As the President points out in this video, our government doesn’t need a website dedicated to foresters who play the fiddle. We also don’t need multiple sites dealing with invasive plants (here and here). And I‘m pretty sure the website dedicated to the Centennial of Flight can come down… particularly since the Centennial was in 2003.
Today, there are nearly 2,000 top-level federal .gov domains (this means a top-level url, [WEBSITENAME].gov, that links to a distinct website). This includes WhiteHouse.gov, as well as others like USDA.gov, USASpending.gov, NOAA.gov and USA.gov. Under many of these domains are smaller sub-sites and microsites resulting in an estimated 24,000 websites of varying purpose, design, navigation, usability, and accessibility.
While many government websites each deliver value to the taxpayer through easy-to-use services and information, an overall online landscape of literally thousands of websites – each focusing on a specific topic or organization – can create confusion and inefficiency.
In addition to confusing the public, duplicate and unnecessary websites also waste money. And while the costs for some of these websites may be relatively small, as President Obama also said in the video, “No amount of waste is acceptable. Not when it’s your money, not at a time when so many families are already cutting back.”
So the federal government will do more with less, improving how it delivers information and services to the public by reducing the number of websites it maintains. To help drive this change we’ve set a specific goal that over the next year, we’ll get rid of at least half of them.
Again From the Blog Post:
In addition to confusing the public, duplicate and unnecessary websites also waste money. And while the costs for some of these websites may be relatively small, as President Obama also said in the video, “‘No amount of waste is acceptable. Not when it’s your money, not at a time when so many families are already cutting back.'”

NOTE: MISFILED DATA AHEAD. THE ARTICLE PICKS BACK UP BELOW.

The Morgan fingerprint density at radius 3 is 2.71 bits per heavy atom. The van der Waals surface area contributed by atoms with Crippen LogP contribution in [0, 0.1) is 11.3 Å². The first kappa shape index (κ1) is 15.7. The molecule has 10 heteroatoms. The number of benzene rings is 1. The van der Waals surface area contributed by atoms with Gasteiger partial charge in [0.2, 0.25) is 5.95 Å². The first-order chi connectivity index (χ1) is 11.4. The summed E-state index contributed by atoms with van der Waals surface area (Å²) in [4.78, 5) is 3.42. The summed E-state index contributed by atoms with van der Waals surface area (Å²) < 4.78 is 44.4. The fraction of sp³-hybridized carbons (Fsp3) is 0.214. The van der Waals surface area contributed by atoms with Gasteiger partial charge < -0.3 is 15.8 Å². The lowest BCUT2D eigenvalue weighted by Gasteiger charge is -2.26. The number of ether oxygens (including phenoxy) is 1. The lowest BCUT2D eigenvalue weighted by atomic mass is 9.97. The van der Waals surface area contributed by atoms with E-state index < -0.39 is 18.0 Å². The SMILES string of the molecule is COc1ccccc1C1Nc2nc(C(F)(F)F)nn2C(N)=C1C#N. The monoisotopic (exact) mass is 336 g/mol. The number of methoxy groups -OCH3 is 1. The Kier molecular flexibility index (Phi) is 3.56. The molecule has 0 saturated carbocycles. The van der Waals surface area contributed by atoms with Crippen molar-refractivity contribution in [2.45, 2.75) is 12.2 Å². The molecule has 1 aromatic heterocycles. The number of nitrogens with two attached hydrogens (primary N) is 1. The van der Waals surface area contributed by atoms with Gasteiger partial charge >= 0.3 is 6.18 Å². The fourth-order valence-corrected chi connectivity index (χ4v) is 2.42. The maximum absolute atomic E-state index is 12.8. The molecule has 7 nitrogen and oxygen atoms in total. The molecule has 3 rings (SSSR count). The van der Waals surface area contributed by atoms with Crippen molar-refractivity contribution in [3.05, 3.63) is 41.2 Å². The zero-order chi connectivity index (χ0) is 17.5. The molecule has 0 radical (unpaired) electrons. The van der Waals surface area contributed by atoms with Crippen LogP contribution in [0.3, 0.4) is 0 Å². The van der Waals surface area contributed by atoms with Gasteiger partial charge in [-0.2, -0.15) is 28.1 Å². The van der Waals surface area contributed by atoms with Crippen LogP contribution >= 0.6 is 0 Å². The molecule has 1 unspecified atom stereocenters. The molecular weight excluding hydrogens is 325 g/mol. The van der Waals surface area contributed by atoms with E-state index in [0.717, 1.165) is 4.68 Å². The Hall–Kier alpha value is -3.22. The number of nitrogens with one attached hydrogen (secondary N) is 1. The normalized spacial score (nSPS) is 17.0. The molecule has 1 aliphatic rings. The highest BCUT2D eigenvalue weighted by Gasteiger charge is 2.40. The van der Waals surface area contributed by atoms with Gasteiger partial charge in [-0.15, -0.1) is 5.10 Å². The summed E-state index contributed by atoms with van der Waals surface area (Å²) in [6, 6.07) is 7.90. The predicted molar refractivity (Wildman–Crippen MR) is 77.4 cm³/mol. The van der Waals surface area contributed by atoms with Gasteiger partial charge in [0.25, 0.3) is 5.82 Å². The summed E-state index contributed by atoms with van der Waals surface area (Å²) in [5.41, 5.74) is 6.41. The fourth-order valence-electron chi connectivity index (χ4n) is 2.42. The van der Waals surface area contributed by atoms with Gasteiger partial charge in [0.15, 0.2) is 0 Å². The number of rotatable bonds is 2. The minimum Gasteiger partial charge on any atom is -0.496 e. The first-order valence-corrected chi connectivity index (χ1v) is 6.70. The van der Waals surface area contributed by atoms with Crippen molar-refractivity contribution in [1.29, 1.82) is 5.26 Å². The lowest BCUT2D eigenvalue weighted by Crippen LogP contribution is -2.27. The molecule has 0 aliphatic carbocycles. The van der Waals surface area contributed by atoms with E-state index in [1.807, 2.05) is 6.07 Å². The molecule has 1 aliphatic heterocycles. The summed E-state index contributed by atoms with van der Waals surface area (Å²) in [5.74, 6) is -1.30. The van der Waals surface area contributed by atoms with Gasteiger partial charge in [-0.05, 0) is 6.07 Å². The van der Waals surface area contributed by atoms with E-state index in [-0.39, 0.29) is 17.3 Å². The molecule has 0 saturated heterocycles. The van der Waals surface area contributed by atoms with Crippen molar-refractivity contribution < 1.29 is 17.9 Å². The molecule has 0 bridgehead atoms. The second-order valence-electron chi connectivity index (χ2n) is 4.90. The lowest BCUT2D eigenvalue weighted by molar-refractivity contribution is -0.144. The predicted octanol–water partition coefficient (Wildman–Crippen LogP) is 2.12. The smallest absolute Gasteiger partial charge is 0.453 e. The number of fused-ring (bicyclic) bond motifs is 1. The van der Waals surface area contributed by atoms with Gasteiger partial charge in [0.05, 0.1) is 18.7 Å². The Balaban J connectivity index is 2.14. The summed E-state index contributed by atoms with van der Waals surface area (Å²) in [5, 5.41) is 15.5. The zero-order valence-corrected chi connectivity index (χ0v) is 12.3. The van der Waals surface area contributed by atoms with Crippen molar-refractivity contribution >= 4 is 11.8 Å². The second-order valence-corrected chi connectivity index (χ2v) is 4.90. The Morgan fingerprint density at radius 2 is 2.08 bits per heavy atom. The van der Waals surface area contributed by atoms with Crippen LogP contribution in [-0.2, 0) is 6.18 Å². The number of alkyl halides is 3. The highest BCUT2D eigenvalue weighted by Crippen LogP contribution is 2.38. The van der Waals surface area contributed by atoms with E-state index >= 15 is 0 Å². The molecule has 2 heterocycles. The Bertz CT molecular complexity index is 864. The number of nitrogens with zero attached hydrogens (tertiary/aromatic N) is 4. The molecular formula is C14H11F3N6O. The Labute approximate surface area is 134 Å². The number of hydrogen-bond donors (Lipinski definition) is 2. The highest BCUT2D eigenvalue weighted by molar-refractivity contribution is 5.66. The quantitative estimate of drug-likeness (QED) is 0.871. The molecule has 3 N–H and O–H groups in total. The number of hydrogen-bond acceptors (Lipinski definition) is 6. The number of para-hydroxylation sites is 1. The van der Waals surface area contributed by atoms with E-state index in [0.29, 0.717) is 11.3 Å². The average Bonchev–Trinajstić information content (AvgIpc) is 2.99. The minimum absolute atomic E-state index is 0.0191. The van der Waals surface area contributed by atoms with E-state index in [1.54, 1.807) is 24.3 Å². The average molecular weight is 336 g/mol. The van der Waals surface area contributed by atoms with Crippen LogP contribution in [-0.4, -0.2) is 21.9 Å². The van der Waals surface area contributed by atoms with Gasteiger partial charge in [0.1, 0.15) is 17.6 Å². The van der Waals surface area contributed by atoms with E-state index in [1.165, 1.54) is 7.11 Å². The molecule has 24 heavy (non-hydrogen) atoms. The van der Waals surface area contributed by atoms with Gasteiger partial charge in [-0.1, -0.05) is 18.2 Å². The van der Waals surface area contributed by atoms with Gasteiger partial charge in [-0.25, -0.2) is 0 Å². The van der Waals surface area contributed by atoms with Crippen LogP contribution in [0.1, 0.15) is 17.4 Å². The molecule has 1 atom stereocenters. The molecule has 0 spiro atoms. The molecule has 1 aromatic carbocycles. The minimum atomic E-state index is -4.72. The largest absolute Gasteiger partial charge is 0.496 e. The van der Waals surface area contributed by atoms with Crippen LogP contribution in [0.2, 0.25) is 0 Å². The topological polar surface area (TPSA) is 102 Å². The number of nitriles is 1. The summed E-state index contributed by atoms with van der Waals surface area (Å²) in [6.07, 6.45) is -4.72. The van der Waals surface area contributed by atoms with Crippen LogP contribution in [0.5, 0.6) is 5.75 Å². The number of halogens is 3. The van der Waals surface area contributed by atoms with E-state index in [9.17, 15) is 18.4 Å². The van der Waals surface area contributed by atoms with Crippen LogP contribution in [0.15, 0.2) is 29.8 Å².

1. Top-level web domains are one thing but in saying that there are t0o many subsites/microsites is another. What does this mean? Are we talking sub-sites inside a focused site like this mentioned at the beginning of the blog post OR sub-sites on any web domain?
2. What exactly is a sub-site? A focused area of a large site, often beginning with the name or a subdirectory or all sites that begin with something other than the top-level domain?
3. The White House should know that sub-sites (no matter the definition) CAN be a useful way to organize a lot of focused information and then have an easy URL to share with others and market the content. Yes, of course, it’s also possible to go overboard but have info organization and info architecture been considered?
4. If old sites are to be taken offline have they been archived properly and are URLs going to be redirected to where the material is being archived? What does the White House have to say about the long term preservation of government web sites and making it easy for researchers to access? NARA does conduct web harvests (using Internet Archive technology). Are the harvests large enough? Are they being promoted properly? Learn more about the harvests at: http://www.webharvest.gov (is this top-level domain necessary? (-:
Our point here is not to say that what’s being discussed is 100% wrong but rather if considerations about many issues (several noted above) are in place about how to proceed going forward?